An explanation as to what this document provides, what is expected of the client, and what other documents you will deliver as part of the specification process. Be clear at this stage that this is a document you expect the client to physically sign off on before you move forward.
Explain in not more than half a page a top-line summary of your proposed solution, and list the components it is likely to entail.
For each component, provide a detailed explanation of its functionality, including typical usage walkthroughs for dummy users.
Provide diagrams if you genuinely feel it will improve clarity; otherwise, avoid them. No matter how hard you stress that they are only diagrams, clients invariably interpret them as completed designs, with predictable consequences. The same pitfall is equally true with page maps, which we will meet later in the next section.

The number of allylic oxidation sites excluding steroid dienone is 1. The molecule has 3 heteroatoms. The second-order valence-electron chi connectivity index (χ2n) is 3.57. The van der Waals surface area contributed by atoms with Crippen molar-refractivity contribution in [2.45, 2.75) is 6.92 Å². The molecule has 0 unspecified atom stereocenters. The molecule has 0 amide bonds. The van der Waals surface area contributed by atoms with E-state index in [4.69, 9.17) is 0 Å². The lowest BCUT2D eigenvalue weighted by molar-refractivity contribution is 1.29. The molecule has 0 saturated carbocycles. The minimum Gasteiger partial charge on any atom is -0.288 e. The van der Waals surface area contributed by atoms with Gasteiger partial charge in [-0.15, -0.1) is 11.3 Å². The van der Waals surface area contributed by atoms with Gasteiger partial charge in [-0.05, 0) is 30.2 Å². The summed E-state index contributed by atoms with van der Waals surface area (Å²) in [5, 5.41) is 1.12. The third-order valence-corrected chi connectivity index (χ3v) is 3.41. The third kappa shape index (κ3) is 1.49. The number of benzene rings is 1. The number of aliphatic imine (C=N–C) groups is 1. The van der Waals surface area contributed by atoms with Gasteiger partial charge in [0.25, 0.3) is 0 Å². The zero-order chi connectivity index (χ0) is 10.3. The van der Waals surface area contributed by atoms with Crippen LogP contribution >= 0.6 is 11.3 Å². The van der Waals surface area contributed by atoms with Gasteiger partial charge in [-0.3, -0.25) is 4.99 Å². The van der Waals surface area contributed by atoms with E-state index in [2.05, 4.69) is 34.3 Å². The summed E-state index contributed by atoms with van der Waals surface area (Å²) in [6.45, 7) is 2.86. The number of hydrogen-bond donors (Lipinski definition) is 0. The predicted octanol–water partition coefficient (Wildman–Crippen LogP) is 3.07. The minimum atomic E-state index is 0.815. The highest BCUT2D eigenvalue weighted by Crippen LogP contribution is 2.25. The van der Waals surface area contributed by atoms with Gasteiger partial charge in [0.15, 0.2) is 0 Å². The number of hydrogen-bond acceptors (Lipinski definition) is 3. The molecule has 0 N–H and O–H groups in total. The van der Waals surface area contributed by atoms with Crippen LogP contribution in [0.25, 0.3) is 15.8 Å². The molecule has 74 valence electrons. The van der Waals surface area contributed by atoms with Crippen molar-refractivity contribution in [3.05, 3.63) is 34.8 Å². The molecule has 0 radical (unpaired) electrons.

Complete the document with an explanation as to what the client needs to do next if they want to ask questions or make changes, or want to sign off the document. Explain the next stages after the document has been signed off, and gently advise that previously agreed delivery milestones are all subject to timely agreement to this document.
In practice, you will require at least two or three iterations of the specification before the client is happy. Indeed, you should be wary of any client who signs off a specification on the first attempt; nine times out of ten it implies the client hasn't read it.
If the Functional Specification describes what you plan to do, the Technical Specification describes how you plan to do it.
The level of detail you need to include here will vary dramatically from client to client. Generally, if the client themselves has an IT department taking a keen interest in the project, you will need to provide an exhaustive level of detail right down to your coding practices. Otherwise, you can normally get away with providing:
Suggested language for build, with rationale and explanations, and comparisons and rejections of other, rival languages
Suggested database platform, with rationale and explanations, and comparisons and rejections of other database platforms